Easy Does It--We're Almost Three!
One thing I have practiced as well as preached is giving children time to work through things all on their own. I'm all for helping set the stage for development and for offering solutions to my son when he's challenged by a fear or frustration, and ultimately he knows when he's ready to switch gears and take those steps forward in being his own person.
Over the past few months, a lot has changed. We've gone from being a household which co-slept all night to a new arrangement. Kiddo has a cozy nest on the floor; we offered him the Little Bed (a full-sized futon) for a few weeks and one day he decided he was ready to start sleeping there. He sleeps alone unless he asks for us in the middle of the night, at which point one of us will sleep with him. This arrangement has afforded us better sleep and while we honor his very occasional request to sleep in the big bed with us, he's off on his own without us having to force the issue. I'm so happy we've let him do this in his own time, and we're keeping flexible. I know regression happens, and we'll deal with it when it comes with open hearts and minds.
Another big move is Kiddo's returned interest in baths. It's been nearly a year since he decided he absolutely didn't want to bathe in the tub, and we've accommodated this with a mix of sink baths (he didn't mind those), shower hair washings and some sponge baths. The showers were heartbreaking, but when you've got a scalp full of paint, sand or dirt, there's really nothing else to be done for it. Here's an area too, where I didn't force things. As of last week, he's back to enjoying baths--yesterday I could barely get him out of the tub!
And toilet learning has seemed to arrive. Kiddo will be three in a couple weeks and I've just been watching, waiting to see signs of interest in the toilet. We've had little spots of interest here and there, but the past two days have been work and growth. After several accidents in his trainers, my little boy decided he wanted no underpants at all, just something to cover him up. I've fashioned a sarong sort of thing with two dishtowels, each one wrapped around his body and rubber-banded closed on opposite sides. This provides a little modesty (not that I care, but he wanted something on) and is very easy to lift out of the way to sit on the potty. Well, we had our first pee on the potty today. I'm taking it slow and don't expect to see another one for a while, but what fun and excitement he's having with all this!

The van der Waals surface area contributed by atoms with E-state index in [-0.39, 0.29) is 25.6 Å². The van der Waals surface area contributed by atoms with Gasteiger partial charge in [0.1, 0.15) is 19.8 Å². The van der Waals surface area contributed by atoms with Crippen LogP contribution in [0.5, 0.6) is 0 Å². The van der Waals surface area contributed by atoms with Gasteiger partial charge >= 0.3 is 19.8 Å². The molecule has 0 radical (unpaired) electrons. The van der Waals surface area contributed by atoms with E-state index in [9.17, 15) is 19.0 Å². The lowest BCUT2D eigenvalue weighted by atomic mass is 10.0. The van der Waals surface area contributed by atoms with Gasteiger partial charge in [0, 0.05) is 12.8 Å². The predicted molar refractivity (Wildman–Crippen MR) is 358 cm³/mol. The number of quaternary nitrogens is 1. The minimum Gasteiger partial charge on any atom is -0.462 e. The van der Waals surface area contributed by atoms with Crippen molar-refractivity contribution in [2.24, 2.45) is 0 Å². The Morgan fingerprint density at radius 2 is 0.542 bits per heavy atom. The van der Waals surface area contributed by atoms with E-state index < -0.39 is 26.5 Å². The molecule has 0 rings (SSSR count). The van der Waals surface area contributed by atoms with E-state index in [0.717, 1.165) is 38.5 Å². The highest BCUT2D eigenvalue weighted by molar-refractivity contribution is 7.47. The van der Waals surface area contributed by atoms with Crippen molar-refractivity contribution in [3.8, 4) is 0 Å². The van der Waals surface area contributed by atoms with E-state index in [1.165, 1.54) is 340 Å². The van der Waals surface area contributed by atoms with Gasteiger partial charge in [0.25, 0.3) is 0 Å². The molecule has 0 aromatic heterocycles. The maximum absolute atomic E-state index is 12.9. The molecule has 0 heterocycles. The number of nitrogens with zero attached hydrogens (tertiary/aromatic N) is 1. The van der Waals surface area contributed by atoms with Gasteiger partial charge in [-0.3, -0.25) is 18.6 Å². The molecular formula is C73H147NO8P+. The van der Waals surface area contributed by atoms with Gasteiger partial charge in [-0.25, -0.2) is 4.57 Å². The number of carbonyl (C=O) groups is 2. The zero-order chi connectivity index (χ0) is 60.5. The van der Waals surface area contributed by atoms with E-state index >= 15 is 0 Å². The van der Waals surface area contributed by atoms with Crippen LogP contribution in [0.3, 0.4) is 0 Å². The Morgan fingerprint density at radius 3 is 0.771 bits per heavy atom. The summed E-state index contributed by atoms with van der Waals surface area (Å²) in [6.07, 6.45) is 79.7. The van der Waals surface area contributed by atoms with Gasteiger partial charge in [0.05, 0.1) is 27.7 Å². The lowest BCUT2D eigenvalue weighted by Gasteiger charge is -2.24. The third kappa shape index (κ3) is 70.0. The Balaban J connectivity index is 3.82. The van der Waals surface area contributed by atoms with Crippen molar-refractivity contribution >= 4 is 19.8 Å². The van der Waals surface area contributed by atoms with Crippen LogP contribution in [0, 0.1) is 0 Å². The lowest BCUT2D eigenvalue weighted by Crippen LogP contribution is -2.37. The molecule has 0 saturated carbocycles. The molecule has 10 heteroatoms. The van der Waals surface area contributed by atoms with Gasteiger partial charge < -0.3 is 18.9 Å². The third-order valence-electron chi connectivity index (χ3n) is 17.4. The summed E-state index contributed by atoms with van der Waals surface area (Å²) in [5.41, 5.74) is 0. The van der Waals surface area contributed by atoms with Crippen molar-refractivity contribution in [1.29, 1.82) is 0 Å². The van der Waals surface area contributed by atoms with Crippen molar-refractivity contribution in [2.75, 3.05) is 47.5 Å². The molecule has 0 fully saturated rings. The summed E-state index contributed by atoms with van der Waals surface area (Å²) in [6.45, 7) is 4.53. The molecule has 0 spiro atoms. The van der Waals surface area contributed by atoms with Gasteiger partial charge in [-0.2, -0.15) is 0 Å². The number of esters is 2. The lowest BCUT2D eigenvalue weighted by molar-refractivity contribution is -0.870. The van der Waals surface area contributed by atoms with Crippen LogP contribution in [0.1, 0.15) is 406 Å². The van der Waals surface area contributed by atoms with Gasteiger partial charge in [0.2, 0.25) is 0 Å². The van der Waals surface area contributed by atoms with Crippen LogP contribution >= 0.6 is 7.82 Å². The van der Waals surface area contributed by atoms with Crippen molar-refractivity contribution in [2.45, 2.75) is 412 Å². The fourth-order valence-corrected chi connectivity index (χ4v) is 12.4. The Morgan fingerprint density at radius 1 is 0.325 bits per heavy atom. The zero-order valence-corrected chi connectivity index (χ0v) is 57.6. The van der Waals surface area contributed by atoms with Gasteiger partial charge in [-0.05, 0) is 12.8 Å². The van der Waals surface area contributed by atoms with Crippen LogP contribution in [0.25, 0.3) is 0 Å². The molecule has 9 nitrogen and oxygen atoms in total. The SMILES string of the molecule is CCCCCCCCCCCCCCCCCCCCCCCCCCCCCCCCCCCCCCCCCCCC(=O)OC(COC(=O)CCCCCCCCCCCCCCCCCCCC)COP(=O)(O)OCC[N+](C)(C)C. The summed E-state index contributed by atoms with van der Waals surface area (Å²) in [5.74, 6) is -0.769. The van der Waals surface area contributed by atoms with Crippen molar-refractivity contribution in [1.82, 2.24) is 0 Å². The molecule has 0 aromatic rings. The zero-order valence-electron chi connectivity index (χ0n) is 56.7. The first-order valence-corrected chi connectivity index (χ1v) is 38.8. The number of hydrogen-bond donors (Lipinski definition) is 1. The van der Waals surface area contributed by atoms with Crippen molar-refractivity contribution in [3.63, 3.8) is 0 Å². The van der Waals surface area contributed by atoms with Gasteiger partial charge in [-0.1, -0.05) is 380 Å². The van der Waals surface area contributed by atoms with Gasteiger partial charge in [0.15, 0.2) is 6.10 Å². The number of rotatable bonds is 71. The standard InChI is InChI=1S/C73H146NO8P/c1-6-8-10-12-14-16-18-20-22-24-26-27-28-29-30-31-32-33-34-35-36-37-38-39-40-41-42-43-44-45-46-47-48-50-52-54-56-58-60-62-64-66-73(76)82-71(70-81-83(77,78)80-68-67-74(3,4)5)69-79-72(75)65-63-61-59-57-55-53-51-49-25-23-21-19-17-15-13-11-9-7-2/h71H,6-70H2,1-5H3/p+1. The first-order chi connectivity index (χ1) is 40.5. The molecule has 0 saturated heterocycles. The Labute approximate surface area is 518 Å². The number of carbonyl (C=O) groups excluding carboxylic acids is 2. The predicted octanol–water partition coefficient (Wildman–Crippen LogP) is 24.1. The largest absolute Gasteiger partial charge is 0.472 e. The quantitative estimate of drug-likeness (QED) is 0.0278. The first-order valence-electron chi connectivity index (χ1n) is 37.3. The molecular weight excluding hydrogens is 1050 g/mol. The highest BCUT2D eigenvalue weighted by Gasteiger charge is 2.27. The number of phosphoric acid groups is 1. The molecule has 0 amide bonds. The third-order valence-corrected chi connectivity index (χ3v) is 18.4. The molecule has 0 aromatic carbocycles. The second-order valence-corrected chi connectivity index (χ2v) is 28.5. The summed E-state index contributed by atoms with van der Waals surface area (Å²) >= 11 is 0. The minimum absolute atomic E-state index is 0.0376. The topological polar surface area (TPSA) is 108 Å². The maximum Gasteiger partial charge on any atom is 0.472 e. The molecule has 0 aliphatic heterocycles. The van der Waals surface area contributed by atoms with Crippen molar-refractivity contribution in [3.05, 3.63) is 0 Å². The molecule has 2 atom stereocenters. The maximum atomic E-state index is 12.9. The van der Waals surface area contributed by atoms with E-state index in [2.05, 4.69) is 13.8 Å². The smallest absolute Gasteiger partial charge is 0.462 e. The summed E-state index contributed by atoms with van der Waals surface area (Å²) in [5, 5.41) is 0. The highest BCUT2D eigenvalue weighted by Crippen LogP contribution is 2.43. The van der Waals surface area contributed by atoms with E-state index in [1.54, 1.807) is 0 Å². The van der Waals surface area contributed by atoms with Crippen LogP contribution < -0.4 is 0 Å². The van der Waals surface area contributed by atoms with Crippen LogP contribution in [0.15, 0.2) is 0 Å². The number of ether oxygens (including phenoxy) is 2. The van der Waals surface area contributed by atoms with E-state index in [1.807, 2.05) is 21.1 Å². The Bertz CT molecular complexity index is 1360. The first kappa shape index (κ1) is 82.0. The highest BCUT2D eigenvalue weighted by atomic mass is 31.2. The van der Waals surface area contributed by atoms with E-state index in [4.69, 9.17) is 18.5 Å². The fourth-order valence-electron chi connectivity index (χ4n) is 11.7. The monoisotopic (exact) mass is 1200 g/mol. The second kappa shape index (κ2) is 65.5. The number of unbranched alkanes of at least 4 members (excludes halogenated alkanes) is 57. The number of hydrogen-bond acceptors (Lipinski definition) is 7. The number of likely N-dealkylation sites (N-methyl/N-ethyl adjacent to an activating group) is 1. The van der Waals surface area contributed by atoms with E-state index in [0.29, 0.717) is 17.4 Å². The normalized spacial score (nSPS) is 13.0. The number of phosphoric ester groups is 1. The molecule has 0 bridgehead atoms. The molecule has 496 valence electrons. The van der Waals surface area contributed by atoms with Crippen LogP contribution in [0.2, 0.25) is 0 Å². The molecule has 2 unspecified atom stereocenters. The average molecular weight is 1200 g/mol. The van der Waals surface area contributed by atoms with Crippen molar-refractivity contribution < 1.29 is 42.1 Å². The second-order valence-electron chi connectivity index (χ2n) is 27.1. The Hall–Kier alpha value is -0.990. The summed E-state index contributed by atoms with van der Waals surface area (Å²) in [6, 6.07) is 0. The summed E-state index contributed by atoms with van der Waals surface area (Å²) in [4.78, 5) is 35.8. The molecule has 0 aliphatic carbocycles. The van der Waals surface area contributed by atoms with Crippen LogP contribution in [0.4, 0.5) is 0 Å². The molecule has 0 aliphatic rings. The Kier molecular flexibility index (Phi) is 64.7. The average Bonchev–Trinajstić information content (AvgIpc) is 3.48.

I know other challenges will come our way. We regularly employ this whole "Let him work it out" philosophy when he's decided he won't eat the three choices on his plate that we know he likes or when he's decided to be pretty uncooperative. "Come back when you're ready" works well, or "Gee, I see that you aren't ready to do this, so I'm just going to sit and read my magazine until you are." (This is great when he's wanting me to do something for him, but isn't ready to do his part yet.)
Granted, we have a deliberately slower life and I have more time to do this than some parents might, but I also feel that disconnecting/not getting hooked into trying to fix what's going on ends up giving him more control and a better end result. Trying to adjust the meal to suit him can spiral out a bit and end up making us both frustrated; forcing him to help me get his shoes so he can go outside because he's wanting to play in the sandbox isn't really any good for either one of us.
I have a busy kid who certainly wants what he wants, when he wants it, and has a list of desires, only some of which I can satisfy. We are still using very slow and respectful transition techniques before we leave activities (singing ABC's to prepare for the next activity or saying "goodbye, see you again the next time" to things and places we are having so much fun at) and clean-up time is a lot of modeling and playing. "You be the crane and lift the blocks over to me" or "Be an airplane and fly this to your room, please" makes this so much more fun than directed instruction: "I need you to pick up all of the blah blah blah while I stand here and watch for your compliance". Mostly, Kiddo wants to feel competent, empowered to follow his ambitions when he comes up with an idea, and to be valued and loved. He loves to be included in our adult world, whether it's folding laundry or raking or trying our sushi or sitting and looking at cookbooks with me while I search out recipes. I often open Joy of Cooking and let him check out the different illustrations of fish or various veggies and such while I look for dinner ideas.
There are moments when I am very, very challenged, but I love this kid so much, they're a little like labor: I forget about them after a while. I've learned not to tempt him with leaving enticing items around, because he is so curious and has so little impulse control in this department. Keeping this in mind, I know that his safety is my responsibility still and can't be left to him. Three year olds are just like toddlers in so many ways with bigger, more capable bodies, and this is the time when the childproofing is put to the test. So we stay proactive in this area and let him figure it out in his own time.
Seeing my happy little boy is no small feeling of joy for me. Loving him is an enormous, overwhelming happiness. Believing in his ability to work things out is part of the foundation of our relationship, and this gives me immense satisfaction as a mother. To be able to stand back, shrug my shoulders and know that he'll get it when he's ready--whatever it is--is to have so much faith. I think he knows I trust him get there eventually. And my little boy is blooming, all in his own good time.